Son inspires Navajo woman to get college degree
When Jennifer Leslie started college she formed a pact with her young son - life after a degree would allow them to spend more time together because she wouldn't have to juggle both school and work.
Leslie recalls telling 8-year-old Jordan, "when mom is done, we will get to ride bikes, go to the park and you can take karate lessons."
Friday, Jordan will be in the audience when his mom picks up her degree at a small ceremony at the Arizona State University West campus. Leslie is one of 93 Native American students graduating this fall, the largest number for a fall graduation.
The 37-year-old Navajo woman earned a bachelor's in criminal justice with a minor in women's studies and envisions a future as a victim's advocate, ideally at a state agency. Eventually, she dreams of returning to the Navajo Nation and helping women and children afflicted by domestic violence.
The single parent from central Phoenix credits Jordan with inspiring her academic journey that began in 2004. She wanted to provide a better life for him.
With words of encouragement from friends and family and despite difficulties along the way, Leslie completed college, while juggling childcare and working a full-time clerical job at Hospice of the Valley. Carolina Montes, a friend from Texas and employed by Texas Tech University, was among the friends who kept her motivated.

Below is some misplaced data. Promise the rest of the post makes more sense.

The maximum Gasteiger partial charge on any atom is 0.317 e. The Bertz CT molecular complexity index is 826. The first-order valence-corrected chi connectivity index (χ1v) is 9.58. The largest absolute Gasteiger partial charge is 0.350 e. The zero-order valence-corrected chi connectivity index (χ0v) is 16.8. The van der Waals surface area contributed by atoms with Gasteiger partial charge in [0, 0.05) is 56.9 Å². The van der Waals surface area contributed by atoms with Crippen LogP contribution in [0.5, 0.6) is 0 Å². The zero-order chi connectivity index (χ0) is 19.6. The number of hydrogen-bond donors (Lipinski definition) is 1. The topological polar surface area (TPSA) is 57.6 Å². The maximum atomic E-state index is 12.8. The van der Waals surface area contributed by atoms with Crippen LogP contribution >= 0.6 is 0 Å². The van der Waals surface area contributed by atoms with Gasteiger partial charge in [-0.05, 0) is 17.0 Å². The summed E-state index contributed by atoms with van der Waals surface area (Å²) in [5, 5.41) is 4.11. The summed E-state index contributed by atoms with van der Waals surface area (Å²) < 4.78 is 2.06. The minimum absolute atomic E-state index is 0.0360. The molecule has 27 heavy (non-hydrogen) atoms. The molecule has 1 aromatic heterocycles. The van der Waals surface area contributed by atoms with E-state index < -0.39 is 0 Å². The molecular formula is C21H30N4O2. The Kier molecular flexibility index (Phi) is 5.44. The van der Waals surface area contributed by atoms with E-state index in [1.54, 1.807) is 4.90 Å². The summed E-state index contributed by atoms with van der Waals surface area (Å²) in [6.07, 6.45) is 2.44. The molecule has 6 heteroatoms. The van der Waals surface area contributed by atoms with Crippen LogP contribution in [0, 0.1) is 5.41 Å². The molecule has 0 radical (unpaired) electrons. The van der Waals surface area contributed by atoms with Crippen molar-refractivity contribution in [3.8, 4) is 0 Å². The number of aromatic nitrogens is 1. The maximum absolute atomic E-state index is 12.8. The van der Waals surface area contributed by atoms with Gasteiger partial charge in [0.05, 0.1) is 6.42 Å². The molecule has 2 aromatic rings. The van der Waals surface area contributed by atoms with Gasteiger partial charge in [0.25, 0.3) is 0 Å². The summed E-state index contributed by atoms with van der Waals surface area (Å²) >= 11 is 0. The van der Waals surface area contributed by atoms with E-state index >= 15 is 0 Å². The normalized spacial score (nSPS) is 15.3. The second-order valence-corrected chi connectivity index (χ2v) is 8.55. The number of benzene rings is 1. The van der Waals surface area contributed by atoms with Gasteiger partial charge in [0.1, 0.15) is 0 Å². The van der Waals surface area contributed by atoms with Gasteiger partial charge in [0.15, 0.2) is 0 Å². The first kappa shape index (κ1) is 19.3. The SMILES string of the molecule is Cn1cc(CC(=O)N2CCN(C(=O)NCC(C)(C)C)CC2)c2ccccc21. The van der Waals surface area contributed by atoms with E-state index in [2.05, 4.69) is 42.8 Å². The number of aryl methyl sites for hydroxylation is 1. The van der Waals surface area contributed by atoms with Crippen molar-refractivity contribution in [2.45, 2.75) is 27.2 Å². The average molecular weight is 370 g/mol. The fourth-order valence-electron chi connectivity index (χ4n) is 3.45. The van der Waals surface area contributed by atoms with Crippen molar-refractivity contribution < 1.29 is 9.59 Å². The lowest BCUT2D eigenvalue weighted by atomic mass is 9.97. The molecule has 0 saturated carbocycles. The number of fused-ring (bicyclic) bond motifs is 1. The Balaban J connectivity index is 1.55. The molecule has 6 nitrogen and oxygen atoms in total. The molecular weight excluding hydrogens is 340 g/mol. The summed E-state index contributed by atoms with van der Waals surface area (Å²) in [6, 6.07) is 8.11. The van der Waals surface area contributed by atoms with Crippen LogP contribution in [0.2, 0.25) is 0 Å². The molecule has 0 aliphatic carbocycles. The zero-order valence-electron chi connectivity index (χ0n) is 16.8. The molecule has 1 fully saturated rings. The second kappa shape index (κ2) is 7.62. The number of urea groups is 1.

Montes and Leslie met as co-workers at Texas Workers Compensation Commission when Jordan was 2.
Montes saw Leslie struggle but also saw potential in her and told her a college degree would open doors.
"I told her, 'you can go back to school for your sake, but more for your son Jordan,"' Montes remembered Leslie as a being hard worker, self-motivated and good with computers. "I'm not surprised she finished," she said.
Leslie's pursuit of a college degree was no simple feat. Stress, pressure, deadlines, feelings of being overwhelmed and guilt about not spending time with her son nearly crashed her drive in 2006.
"I asked, 'Why am I doing this to myself?' At times like this, I would talk to my younger sister and I usually bounced stuff off her. She told me, 'You're almost done. Just keep going."'
Leslie is a member of the Navajo Nation but like many others, high unemployment drives many members off the reservation to pursue jobs and opportunities elsewhere. Leslie's parents joined that migration into Amarillo, Texas, from Houck in 1974. Leslie moved back to the Navajo Nation in 2000 and later moved to the Valley and enrolled at Glendale Community College where she received her associate's.
Her immediate plans after graduation include fulfilling that promise made to her son. Mom and Jordan will be at a Phoenix park Saturday. Her son plans to bring his bike.